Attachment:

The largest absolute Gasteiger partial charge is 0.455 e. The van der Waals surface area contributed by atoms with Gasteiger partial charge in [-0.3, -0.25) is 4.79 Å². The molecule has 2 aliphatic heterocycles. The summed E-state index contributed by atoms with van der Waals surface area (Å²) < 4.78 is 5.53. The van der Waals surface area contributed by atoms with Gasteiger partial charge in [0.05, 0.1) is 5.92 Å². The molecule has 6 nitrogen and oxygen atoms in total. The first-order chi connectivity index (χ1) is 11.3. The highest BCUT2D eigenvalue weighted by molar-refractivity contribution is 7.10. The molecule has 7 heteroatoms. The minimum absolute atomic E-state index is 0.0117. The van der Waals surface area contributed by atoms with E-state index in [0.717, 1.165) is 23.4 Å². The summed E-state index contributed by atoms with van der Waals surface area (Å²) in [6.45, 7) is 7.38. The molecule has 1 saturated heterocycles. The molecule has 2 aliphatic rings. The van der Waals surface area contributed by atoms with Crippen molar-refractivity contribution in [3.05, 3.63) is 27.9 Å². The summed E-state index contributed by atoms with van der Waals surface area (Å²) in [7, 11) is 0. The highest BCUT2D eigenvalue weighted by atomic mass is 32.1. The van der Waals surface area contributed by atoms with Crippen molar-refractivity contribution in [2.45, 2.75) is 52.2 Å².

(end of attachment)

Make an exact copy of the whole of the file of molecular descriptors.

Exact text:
The largest absolute Gasteiger partial charge is 0.455 e. The van der Waals surface area contributed by atoms with Gasteiger partial charge in [-0.3, -0.25) is 4.79 Å². The molecule has 2 aliphatic heterocycles. The summed E-state index contributed by atoms with van der Waals surface area (Å²) < 4.78 is 5.53. The van der Waals surface area contributed by atoms with Gasteiger partial charge in [0.05, 0.1) is 5.92 Å². The molecule has 6 nitrogen and oxygen atoms in total. The first-order chi connectivity index (χ1) is 11.3. The highest BCUT2D eigenvalue weighted by molar-refractivity contribution is 7.10. The molecule has 7 heteroatoms. The minimum absolute atomic E-state index is 0.0117. The van der Waals surface area contributed by atoms with E-state index in [0.717, 1.165) is 23.4 Å². The summed E-state index contributed by atoms with van der Waals surface area (Å²) in [6.45, 7) is 7.38. The molecule has 1 saturated heterocycles. The molecule has 2 aliphatic rings. The van der Waals surface area contributed by atoms with Crippen molar-refractivity contribution in [3.05, 3.63) is 27.9 Å². The summed E-state index contributed by atoms with van der Waals surface area (Å²) in [7, 11) is 0. The highest BCUT2D eigenvalue weighted by atomic mass is 32.1. The van der Waals surface area contributed by atoms with Crippen molar-refractivity contribution in [2.45, 2.75) is 52.2 Å².